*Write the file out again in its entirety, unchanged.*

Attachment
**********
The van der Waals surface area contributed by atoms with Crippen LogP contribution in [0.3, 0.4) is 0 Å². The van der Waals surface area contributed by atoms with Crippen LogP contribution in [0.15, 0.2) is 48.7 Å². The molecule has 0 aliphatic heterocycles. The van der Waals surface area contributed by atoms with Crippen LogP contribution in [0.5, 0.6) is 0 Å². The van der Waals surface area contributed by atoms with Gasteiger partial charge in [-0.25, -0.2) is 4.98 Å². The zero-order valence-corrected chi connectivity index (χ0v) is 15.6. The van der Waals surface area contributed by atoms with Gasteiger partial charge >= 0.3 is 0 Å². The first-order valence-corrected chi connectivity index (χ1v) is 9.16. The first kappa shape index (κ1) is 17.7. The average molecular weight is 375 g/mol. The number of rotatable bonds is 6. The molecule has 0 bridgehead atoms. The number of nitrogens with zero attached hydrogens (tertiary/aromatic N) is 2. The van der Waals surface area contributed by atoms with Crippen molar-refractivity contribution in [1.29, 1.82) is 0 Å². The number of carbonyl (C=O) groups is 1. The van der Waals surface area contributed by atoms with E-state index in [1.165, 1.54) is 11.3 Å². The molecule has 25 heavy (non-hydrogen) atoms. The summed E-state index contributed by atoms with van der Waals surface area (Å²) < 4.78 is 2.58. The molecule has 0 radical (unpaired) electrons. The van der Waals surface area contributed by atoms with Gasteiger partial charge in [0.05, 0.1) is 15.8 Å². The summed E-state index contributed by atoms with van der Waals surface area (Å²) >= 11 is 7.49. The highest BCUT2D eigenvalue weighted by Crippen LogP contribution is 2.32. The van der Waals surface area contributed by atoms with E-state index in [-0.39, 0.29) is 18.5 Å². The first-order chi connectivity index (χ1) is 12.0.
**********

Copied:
The van der Waals surface area contributed by atoms with Crippen LogP contribution in [0.3, 0.4) is 0 Å². The van der Waals surface area contributed by atoms with Crippen LogP contribution in [0.15, 0.2) is 48.7 Å². The molecule has 0 aliphatic heterocycles. The van der Waals surface area contributed by atoms with Crippen LogP contribution in [0.5, 0.6) is 0 Å². The van der Waals surface area contributed by atoms with Gasteiger partial charge in [-0.25, -0.2) is 4.98 Å². The zero-order valence-corrected chi connectivity index (χ0v) is 15.6. The van der Waals surface area contributed by atoms with Gasteiger partial charge >= 0.3 is 0 Å². The first-order valence-corrected chi connectivity index (χ1v) is 9.16. The first kappa shape index (κ1) is 17.7. The average molecular weight is 375 g/mol. The number of rotatable bonds is 6. The molecule has 0 bridgehead atoms. The number of nitrogens with zero attached hydrogens (tertiary/aromatic N) is 2. The van der Waals surface area contributed by atoms with Crippen molar-refractivity contribution in [1.29, 1.82) is 0 Å². The number of carbonyl (C=O) groups is 1. The van der Waals surface area contributed by atoms with E-state index in [1.165, 1.54) is 11.3 Å². The molecule has 25 heavy (non-hydrogen) atoms. The summed E-state index contributed by atoms with van der Waals surface area (Å²) < 4.78 is 2.58. The molecule has 0 radical (unpaired) electrons. The van der Waals surface area contributed by atoms with Gasteiger partial charge in [0.05, 0.1) is 15.8 Å². The summed E-state index contributed by atoms with van der Waals surface area (Å²) >= 11 is 7.49. The highest BCUT2D eigenvalue weighted by Crippen LogP contribution is 2.32. The van der Waals surface area contributed by atoms with E-state index in [-0.39, 0.29) is 18.5 Å². The first-order chi connectivity index (χ1) is 12.0.